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UN deputy relief chief Ursula Mueller says humanitarian crisis in Iraq “far from over”

26 Jul 2017
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IDPs arriving at Uruba mustering point in western Mosul in early 2017 [File photo]. Photo: OCHA/ Themba Linden

Assistant Secretary-General for Humanitarian Affairs and Deputy Emergency Relief Coordinator, Ursula Mueller, visited Iraq between 24 and 26 July, where she met with senior officials and ministers from the Government of Iraq and the Kurdistan Regional Government, members of the international and humanitarian communities, Yazidi community representatives, and visited displaced communities.

Ms. Mueller travelled to Mosul, where she saw first-hand the complete devastation of districts in the old city in western Mosul. “I saw homes and entire neighbourhoods destroyed; no doubt countless tragedies remain untold among the rubble.”

“I commend the achievements of the humanitarian operation in Iraq and wish to highlight the impressive national response,” said Ms. Mueller. “One of the things that impressed me the most was the exceptional level of cooperation between national counterparts, UN agencies and front-line NGOs.”

Almost 1 million people fled Mosul, surpassing humanitarians’ ‘worst-case’ estimates. Despite escalating needs, humanitarians adjusted their response and kept pace. Emergency sites and camps were built in record time. Over 18,000 people were treated at trauma stabilization points near the front lines. A quarter of a million women, men, girls and boys received psychological first aid and psychosocial support.

“Beyond Mosul, sustained efforts are needed to support the millions of Iraqis displaced across the country,” said Ms. Mueller. “Hundreds of thousands of people will try to return home in the coming months, and must do so in a safe, voluntary and dignified manner. Others will be unable to return home for some time due to the levels of destruction and contamination by explosive hazards in their communities.”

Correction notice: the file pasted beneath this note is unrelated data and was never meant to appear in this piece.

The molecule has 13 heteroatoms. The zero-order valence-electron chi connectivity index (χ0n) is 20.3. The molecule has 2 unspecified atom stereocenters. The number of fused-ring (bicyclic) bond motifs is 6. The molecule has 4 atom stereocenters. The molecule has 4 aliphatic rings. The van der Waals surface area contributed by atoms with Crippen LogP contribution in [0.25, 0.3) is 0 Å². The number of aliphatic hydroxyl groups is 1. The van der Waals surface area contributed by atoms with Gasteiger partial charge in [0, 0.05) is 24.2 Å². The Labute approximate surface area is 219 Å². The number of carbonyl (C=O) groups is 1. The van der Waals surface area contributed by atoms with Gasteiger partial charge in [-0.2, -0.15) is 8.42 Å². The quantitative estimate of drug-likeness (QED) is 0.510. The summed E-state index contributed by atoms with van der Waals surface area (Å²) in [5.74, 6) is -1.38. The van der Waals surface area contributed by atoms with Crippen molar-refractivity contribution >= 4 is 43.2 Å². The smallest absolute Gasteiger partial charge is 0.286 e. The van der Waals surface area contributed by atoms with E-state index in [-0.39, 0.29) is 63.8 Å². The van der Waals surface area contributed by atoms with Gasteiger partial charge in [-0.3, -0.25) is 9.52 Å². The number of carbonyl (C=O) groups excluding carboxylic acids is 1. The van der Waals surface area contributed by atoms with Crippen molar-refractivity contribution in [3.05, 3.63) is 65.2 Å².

Ms. Mueller also met with representatives from the Yazidi community. “Protection remains a top priority for minority groups in Iraq. The targeting of women – regardless of ethnic or religious affiliation – with rape, enslavement and other forms of violence, is a particularly disturbing feature of this crisis,” said Ms. Mueller.

“One of my key take-aways from this visit is that the humanitarian crisis in Iraq is far from over,” continued the Deputy Emergency Humanitarian Coordinator. “Families lost loved ones, homes and livelihoods. I urge the international community to maintain its full commitment to supporting humanitarian assistance in Iraq, and I pledge that the United Nations will continue to stand with and support the Iraqi people.”

Ms. Mueller thanked the international community and donors for their generous support, as a result of which 3.5 million highly vulnerable Iraqis received humanitarian assistance so far, this year. Much more is still needed. The funding requirement of $985 million for humanitarian operations in Iraq for 2017 is not yet half met.